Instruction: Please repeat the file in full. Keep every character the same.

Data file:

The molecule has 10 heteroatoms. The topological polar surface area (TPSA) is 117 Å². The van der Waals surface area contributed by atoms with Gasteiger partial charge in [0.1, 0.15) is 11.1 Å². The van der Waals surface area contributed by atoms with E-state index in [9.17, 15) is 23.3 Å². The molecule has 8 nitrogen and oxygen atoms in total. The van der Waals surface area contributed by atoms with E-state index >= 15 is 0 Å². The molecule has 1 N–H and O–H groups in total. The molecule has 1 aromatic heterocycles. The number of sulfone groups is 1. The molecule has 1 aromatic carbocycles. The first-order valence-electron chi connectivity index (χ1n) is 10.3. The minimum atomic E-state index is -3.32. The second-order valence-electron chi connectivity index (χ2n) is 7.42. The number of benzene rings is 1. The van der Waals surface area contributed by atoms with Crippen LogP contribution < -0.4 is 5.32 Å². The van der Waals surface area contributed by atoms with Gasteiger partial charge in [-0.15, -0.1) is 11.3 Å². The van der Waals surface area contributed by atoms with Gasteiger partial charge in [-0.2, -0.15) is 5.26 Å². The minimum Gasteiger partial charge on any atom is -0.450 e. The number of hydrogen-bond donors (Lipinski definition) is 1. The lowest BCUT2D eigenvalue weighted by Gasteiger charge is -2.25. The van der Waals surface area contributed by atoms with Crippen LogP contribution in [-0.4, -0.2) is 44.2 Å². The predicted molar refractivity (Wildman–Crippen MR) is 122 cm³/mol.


The molecule has 10 heteroatoms. The topological polar surface area (TPSA) is 117 Å². The van der Waals surface area contributed by atoms with Gasteiger partial charge in [0.1, 0.15) is 11.1 Å². The van der Waals surface area contributed by atoms with E-state index in [9.17, 15) is 23.3 Å². The molecule has 8 nitrogen and oxygen atoms in total. The van der Waals surface area contributed by atoms with E-state index >= 15 is 0 Å². The molecule has 1 N–H and O–H groups in total. The molecule has 1 aromatic heterocycles. The number of sulfone groups is 1. The molecule has 1 aromatic carbocycles. The first-order valence-electron chi connectivity index (χ1n) is 10.3. The minimum atomic E-state index is -3.32. The second-order valence-electron chi connectivity index (χ2n) is 7.42. The number of benzene rings is 1. The van der Waals surface area contributed by atoms with Crippen LogP contribution < -0.4 is 5.32 Å². The van der Waals surface area contributed by atoms with Gasteiger partial charge in [-0.15, -0.1) is 11.3 Å². The van der Waals surface area contributed by atoms with Gasteiger partial charge in [-0.2, -0.15) is 5.26 Å². The minimum Gasteiger partial charge on any atom is -0.450 e. The number of hydrogen-bond donors (Lipinski definition) is 1. The lowest BCUT2D eigenvalue weighted by Gasteiger charge is -2.25. The van der Waals surface area contributed by atoms with Crippen LogP contribution in [-0.4, -0.2) is 44.2 Å². The predicted molar refractivity (Wildman–Crippen MR) is 122 cm³/mol.